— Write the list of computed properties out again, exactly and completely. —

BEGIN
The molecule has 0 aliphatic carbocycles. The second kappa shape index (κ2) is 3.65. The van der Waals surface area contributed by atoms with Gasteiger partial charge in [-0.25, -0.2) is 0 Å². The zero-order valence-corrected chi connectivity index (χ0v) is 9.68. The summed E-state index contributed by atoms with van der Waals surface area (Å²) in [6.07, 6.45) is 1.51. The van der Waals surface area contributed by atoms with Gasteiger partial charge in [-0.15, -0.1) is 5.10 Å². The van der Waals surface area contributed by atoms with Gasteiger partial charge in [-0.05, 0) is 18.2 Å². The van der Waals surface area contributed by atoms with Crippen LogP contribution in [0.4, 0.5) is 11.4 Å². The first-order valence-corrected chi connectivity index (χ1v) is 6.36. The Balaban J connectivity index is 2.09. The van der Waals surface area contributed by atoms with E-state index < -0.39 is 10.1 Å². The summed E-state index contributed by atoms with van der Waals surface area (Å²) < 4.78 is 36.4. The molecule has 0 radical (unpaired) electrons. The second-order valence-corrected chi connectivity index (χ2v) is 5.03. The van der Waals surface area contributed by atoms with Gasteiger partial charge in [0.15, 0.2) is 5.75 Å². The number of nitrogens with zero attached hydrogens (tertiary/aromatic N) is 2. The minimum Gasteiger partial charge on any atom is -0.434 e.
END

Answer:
The molecule has 0 aliphatic carbocycles. The second kappa shape index (κ2) is 3.65. The van der Waals surface area contributed by atoms with Gasteiger partial charge in [-0.25, -0.2) is 0 Å². The zero-order valence-corrected chi connectivity index (χ0v) is 9.68. The summed E-state index contributed by atoms with van der Waals surface area (Å²) in [6.07, 6.45) is 1.51. The van der Waals surface area contributed by atoms with Gasteiger partial charge in [-0.15, -0.1) is 5.10 Å². The van der Waals surface area contributed by atoms with Gasteiger partial charge in [-0.05, 0) is 18.2 Å². The van der Waals surface area contributed by atoms with Crippen LogP contribution in [0.4, 0.5) is 11.4 Å². The first-order valence-corrected chi connectivity index (χ1v) is 6.36. The Balaban J connectivity index is 2.09. The van der Waals surface area contributed by atoms with E-state index < -0.39 is 10.1 Å². The summed E-state index contributed by atoms with van der Waals surface area (Å²) < 4.78 is 36.4. The molecule has 0 radical (unpaired) electrons. The second-order valence-corrected chi connectivity index (χ2v) is 5.03. The van der Waals surface area contributed by atoms with Gasteiger partial charge in [0.15, 0.2) is 5.75 Å². The number of nitrogens with zero attached hydrogens (tertiary/aromatic N) is 2. The minimum Gasteiger partial charge on any atom is -0.434 e.